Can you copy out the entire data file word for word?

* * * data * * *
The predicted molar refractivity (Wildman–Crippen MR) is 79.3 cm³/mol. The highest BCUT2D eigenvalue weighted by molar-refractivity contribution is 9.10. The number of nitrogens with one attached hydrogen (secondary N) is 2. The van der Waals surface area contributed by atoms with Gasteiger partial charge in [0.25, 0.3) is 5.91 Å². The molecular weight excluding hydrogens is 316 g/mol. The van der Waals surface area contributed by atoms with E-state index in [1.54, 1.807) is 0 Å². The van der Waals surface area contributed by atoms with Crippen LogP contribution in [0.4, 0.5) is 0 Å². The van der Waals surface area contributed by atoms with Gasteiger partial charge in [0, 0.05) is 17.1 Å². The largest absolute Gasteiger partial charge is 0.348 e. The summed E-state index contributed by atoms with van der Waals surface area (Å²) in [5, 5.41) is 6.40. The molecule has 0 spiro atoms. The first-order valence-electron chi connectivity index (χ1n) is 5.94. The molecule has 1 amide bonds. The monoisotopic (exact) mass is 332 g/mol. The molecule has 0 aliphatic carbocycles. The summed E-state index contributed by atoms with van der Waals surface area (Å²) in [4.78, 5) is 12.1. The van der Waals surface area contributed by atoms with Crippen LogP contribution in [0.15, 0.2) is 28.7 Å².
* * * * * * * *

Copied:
The predicted molar refractivity (Wildman–Crippen MR) is 79.3 cm³/mol. The highest BCUT2D eigenvalue weighted by molar-refractivity contribution is 9.10. The number of nitrogens with one attached hydrogen (secondary N) is 2. The van der Waals surface area contributed by atoms with Gasteiger partial charge in [0.25, 0.3) is 5.91 Å². The molecular weight excluding hydrogens is 316 g/mol. The van der Waals surface area contributed by atoms with E-state index in [1.54, 1.807) is 0 Å². The van der Waals surface area contributed by atoms with Crippen LogP contribution in [0.4, 0.5) is 0 Å². The van der Waals surface area contributed by atoms with Gasteiger partial charge in [0, 0.05) is 17.1 Å². The largest absolute Gasteiger partial charge is 0.348 e. The summed E-state index contributed by atoms with van der Waals surface area (Å²) in [5, 5.41) is 6.40. The molecule has 0 spiro atoms. The first-order valence-electron chi connectivity index (χ1n) is 5.94. The molecule has 1 amide bonds. The monoisotopic (exact) mass is 332 g/mol. The molecule has 0 aliphatic carbocycles. The summed E-state index contributed by atoms with van der Waals surface area (Å²) in [4.78, 5) is 12.1. The van der Waals surface area contributed by atoms with Crippen LogP contribution in [0.15, 0.2) is 28.7 Å².